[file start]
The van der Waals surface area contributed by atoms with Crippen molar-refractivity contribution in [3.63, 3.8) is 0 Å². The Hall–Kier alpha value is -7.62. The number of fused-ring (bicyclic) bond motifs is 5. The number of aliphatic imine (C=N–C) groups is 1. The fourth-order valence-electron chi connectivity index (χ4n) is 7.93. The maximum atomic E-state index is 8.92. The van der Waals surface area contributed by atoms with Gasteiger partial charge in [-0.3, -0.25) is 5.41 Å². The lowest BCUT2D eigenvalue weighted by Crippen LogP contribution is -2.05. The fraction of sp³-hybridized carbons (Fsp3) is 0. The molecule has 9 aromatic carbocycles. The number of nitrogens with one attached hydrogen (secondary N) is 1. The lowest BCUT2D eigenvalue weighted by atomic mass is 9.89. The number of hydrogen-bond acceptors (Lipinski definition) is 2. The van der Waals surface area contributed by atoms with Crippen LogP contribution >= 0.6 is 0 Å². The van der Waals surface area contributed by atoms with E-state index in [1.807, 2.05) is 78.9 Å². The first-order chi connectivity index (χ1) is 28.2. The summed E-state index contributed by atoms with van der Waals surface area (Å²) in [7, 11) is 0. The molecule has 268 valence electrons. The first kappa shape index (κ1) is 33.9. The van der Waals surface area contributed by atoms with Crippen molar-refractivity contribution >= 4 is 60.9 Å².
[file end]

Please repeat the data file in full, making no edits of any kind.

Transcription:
The van der Waals surface area contributed by atoms with Crippen molar-refractivity contribution in [3.63, 3.8) is 0 Å². The Hall–Kier alpha value is -7.62. The number of fused-ring (bicyclic) bond motifs is 5. The number of aliphatic imine (C=N–C) groups is 1. The fourth-order valence-electron chi connectivity index (χ4n) is 7.93. The maximum atomic E-state index is 8.92. The van der Waals surface area contributed by atoms with Gasteiger partial charge in [-0.3, -0.25) is 5.41 Å². The lowest BCUT2D eigenvalue weighted by Crippen LogP contribution is -2.05. The fraction of sp³-hybridized carbons (Fsp3) is 0. The molecule has 9 aromatic carbocycles. The number of nitrogens with one attached hydrogen (secondary N) is 1. The lowest BCUT2D eigenvalue weighted by atomic mass is 9.89. The number of hydrogen-bond acceptors (Lipinski definition) is 2. The van der Waals surface area contributed by atoms with Crippen LogP contribution >= 0.6 is 0 Å². The van der Waals surface area contributed by atoms with E-state index in [1.807, 2.05) is 78.9 Å². The first-order chi connectivity index (χ1) is 28.2. The summed E-state index contributed by atoms with van der Waals surface area (Å²) in [7, 11) is 0. The molecule has 268 valence electrons. The first kappa shape index (κ1) is 33.9. The van der Waals surface area contributed by atoms with Crippen molar-refractivity contribution >= 4 is 60.9 Å².